Pheromones control oriental fruit moth and peach twig borer in cling peaches
California Agriculture 56(5):170-176. DOI: 10.3733/ca.v056n05p170.
Slow-release pheromone technology can successfully control oriental fruit moth and peach twig borer while eliminating in-season insecticide sprays in cling peaches. In conjunction with a demonstration program, we compared mating disruption for these two pests with standard grower pest-control methods in the Sacramento and San Joaquin valleys, and monitored for pest damage, yield and grower costs. While the mating-disruption program was effective in controlling the targeted pests, costs were higher and growers preferred a partial disruption program that included some supplemental late-season insecticide sprays. Subsequently, we developed monitoring methods to determine the need for supplemental sprays. This partial matingdisruption program still costs about $60 more per acre than a standard spray program. Predicting efficacy and determining the need for supplement sprays is also more difficult with the partial program than with the pheromone-based control program.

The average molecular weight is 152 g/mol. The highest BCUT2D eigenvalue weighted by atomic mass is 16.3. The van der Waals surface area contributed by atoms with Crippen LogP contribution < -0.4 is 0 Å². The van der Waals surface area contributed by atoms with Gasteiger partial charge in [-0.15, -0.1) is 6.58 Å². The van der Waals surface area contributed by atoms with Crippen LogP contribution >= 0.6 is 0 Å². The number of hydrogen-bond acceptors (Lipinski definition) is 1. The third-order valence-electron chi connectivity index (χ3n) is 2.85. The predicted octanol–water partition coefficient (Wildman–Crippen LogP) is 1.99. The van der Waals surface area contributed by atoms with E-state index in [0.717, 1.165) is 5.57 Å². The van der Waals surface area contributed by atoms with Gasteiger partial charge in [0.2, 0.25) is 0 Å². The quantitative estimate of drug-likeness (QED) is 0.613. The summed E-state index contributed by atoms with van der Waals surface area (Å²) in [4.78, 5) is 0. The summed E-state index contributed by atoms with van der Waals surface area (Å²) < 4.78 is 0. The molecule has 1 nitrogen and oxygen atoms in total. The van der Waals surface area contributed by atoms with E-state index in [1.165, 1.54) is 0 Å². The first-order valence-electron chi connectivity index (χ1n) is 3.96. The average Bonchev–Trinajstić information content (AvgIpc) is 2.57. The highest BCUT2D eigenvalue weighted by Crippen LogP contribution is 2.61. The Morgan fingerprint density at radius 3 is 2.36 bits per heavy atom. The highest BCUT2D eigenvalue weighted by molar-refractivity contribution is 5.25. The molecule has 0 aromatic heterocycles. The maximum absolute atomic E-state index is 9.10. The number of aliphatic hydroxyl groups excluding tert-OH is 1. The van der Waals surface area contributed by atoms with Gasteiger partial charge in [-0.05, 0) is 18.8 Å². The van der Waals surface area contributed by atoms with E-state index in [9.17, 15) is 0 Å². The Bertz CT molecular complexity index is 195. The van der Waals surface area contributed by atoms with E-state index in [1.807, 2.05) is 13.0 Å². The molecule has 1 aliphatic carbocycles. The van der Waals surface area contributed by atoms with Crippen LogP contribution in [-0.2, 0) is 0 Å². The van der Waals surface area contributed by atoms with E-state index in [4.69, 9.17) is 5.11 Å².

; ; W. Bentley is IPM Entomologist, Kearney Agricultural Center; ; ;
The authors acknowledge Bob Beede, Maxwell Norton, Roger Duncan, Nadeem Shawareb, Cressida Silvers and Lana Osgood for their assistance on this project, and product donations from Abbott Laboratories, Consep and Hercon. We thank our funding sources, including the USDA-ES Smith Lever IPM project, California Cling Peach Advisory Board, EPA Environmental Stewardship Program, Farm Service Agency SP-53 and California Department of Pesticide Regulation.